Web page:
August and September in the Lowcountry are the most difficult times for gardens. They are looking fairly tired right now in the heat and drought. Perennials that have “given their all” are now “resting” until cooler weather. But, take heart – what about annuals? There are some that are still available as plants and you can always plant seeds.
Annuals, known in the UK as “bedding plants,” usually last for one season. They bloom profusely, set seed, and then having accomplished what they set out to do (reproduce), they die. Remember that both perennials and annuals are wanton little tarts. Those flowers are there for one reason – to allow the plants to reproduce by attracting pollinators and/or to produce seed to be scattered. Well, I am over simplifying the process, but I don’t want to do a class in Botany. Trust me, flowers are very sexual entities.
Now, back to annuals and their place in your garden right now. One small pack of Zinnia seeds can give a tremendous boost to your garden for little money. Zinnias are originally from Mexico so they thrive in the heat. Check the height on the packet because the tall ones can tend to flop. Make sure to thin them out because Zinnias are susceptible to fungal diseases, but for the most part they are carefree. You can plant them right now for fall color. Mine germinated in three days.
Another Mexican import is the lowly Marigold (Tagetes patula and erecta). This plant is almost considered a cliché since it was used in the past so often in flower beds. There is a reason for this. They are extremely tough in the heat and planted as a border, they can repel insect pests. Even deer do not like their strong scent. Vegetable gardeners often plant them next to tomato plants or on the perimeter of their gardens. Marigolds reseed readily and I have had them in the Pollinator Garden that I manage and I have never planted them. Save the flower heads and you will have plenty of seeds.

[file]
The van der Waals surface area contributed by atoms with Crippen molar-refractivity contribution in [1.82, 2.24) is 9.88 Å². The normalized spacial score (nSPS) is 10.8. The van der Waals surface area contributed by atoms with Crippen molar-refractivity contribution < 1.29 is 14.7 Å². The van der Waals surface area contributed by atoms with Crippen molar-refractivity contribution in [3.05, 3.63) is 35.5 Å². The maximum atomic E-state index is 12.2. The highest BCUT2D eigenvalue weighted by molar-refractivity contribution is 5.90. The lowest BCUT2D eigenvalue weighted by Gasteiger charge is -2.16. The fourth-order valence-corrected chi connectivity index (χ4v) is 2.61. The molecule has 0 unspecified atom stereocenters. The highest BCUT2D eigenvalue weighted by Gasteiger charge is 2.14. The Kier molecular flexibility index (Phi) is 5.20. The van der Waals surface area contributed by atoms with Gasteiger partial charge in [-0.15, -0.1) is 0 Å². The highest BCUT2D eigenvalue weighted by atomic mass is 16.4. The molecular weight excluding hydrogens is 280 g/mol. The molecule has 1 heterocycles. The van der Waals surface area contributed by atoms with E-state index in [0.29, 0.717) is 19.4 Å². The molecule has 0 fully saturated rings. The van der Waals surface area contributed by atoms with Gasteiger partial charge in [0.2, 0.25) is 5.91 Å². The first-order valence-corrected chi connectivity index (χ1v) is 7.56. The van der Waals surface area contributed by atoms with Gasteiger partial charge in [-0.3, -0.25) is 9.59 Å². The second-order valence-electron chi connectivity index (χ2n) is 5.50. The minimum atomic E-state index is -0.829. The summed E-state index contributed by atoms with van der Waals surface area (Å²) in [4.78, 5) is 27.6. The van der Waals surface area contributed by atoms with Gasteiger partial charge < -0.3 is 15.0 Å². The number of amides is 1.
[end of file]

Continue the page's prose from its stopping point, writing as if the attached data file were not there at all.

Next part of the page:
And then there is one of my very favorite plants for butterflies – Mexican sunflower or Tithonia rotundifolia. I sense a theme here. Is it time for a Margarita? They grow quite tall – 5-6 feet if not trimmed. The bright orange flowers are butterfly magnets. The foliage is sage colored and attractive. Mine fell over last year after the hurricane, but this year I am keeping them trimmed by cutting back certain leggy flower buds so they are shorter and more upright. One tiny packet of seeds will give you flowers until January.
I have never seen Tithonia plants for sale, but the seeds are readily available and so easy to grow. You can get Marigold plants now as well as zinnias, but buy one packet of seeds and you can have a ton of plants. I purchase my seeds from an employee owned company in Maine – Johnny’s Seeds http://www.Johnnyseeds.com
Ferry Morse or Burpees seeds are just fine and are available right now at the big box stores. Do not wait until the fall though because they will be donating the seeds to organizations since they will be almost out of date.
What is on the agenda for next week? (after my Margarita) Rocks. That’s right, rocks, or the lack of them in the Lowcountry. In the meantime, stay cool, stay safe, and hope that the Sahara dust keeps the hurricane out of our path.